Keeping Your Eye On The Prize ..... Success Is Disarming
Mike Gittleson was the Director of Strength & Conditioning at the University of Michigan for 30 years and was a part of 15 Football Championships in that time. He explains, relief after victory gets you feeling better, often much better than your real circumstances suggest you have the right to feel..... You must continually look at your goal.
Samuel Lyman Atwood Marshal enlisted in the Army during World War I. Years later he became chief U.S. Army combat historian in World War II and the Korean War. Though he authored over 30 books about warfare, he is probably remembered most for his military writing Pork Chop Hill.
Marshall said this, "Success is disarming." " When the tension suddenly relaxes through the winning of a first objective, troops are apt to be pervaded by a sense of extreme well-being and there is apt to ensue laxness in all of its forms and all of its dangers."
I was fortunate to be a part of a Championship program that seemingly was involved in big and then bigger games. To win and win again year after year, game after game, as Marshall also indicates in his writings, "Tension is the normal state of mind and body..."
What you must guard against in coaching is relief. For many years we opened our season with the University of Notre Dame. Your number one goal of going undefeated rested on the outcome. Tremendous pressure purveyed immediately. If you won there seemed to be relief.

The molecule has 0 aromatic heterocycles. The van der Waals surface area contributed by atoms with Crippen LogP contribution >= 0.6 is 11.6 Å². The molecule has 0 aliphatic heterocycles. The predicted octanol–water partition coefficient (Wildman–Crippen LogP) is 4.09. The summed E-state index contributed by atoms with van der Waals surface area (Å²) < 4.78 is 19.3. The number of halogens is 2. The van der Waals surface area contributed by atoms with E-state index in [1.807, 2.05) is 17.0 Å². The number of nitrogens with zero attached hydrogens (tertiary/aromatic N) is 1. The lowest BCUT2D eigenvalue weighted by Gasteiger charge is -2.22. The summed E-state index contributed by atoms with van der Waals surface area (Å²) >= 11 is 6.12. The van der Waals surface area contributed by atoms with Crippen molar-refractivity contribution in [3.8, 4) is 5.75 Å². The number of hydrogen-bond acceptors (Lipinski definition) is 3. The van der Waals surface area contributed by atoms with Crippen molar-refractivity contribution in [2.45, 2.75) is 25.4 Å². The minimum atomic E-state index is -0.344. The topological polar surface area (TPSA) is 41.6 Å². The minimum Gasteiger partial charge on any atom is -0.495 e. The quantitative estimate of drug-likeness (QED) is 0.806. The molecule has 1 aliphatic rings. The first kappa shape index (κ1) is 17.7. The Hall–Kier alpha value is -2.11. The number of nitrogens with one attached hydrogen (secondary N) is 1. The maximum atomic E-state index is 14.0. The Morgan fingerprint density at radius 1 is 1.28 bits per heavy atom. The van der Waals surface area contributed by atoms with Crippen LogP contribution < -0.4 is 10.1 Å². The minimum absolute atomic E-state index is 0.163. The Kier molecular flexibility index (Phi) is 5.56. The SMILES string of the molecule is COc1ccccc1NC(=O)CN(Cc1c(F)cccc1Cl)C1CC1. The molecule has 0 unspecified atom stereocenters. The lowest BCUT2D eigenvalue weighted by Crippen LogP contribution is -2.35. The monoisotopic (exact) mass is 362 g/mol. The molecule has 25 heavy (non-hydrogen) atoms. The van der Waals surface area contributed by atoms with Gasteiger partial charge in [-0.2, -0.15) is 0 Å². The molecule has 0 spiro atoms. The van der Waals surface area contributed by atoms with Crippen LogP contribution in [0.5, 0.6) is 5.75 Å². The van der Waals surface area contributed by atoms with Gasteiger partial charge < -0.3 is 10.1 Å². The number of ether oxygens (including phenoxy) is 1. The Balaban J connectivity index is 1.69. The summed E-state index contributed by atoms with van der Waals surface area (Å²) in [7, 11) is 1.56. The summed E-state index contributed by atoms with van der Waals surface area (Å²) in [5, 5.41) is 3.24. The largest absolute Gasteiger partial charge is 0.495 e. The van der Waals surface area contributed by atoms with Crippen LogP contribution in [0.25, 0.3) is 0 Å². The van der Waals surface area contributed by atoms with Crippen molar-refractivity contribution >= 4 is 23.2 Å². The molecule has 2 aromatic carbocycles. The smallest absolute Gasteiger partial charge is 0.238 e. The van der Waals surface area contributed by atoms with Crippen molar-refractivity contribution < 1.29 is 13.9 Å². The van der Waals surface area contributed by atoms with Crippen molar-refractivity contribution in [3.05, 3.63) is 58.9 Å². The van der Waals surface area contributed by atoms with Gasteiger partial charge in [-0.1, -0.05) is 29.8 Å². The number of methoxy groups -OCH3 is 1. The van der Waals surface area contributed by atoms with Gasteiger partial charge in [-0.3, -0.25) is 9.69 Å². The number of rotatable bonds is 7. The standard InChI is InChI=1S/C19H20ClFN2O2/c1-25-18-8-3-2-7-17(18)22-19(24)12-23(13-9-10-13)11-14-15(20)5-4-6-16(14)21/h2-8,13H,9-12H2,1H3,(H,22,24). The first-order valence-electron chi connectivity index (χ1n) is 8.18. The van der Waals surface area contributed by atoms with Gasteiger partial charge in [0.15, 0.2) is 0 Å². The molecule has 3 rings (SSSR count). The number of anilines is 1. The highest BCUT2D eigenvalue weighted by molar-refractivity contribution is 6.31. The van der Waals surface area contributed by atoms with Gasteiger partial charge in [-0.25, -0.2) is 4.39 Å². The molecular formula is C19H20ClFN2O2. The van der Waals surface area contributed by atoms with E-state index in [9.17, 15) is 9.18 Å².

Relief is a strange feeling and presents you with two problems. It first undoes the resolve to continue by taking away the since of urgency you had just entered the contest with. It doesn't take resolve away, but it unassembles it. You have just experienced accomplishment and now have peace of mind. You must rekindle your spirit.
The second problem is that relief does not return you to some unknown neutral state, it brings you to a feeling that is much better than the circumstances warrant. You as a team and staff are overwhelmed with a sense of pride and accomplishment. But realistically, 'my gosh', it is only one game of an entire season.
The longer I coached the less relief I had after any victory. I learned to be a manager of relief in others. I learned to have a dogged consistent behavior and look at goals as they were meant to be. If your goal was to win them all, how can you be delighted with one victory.
"There is no season such delight can bring" ~ William Browne
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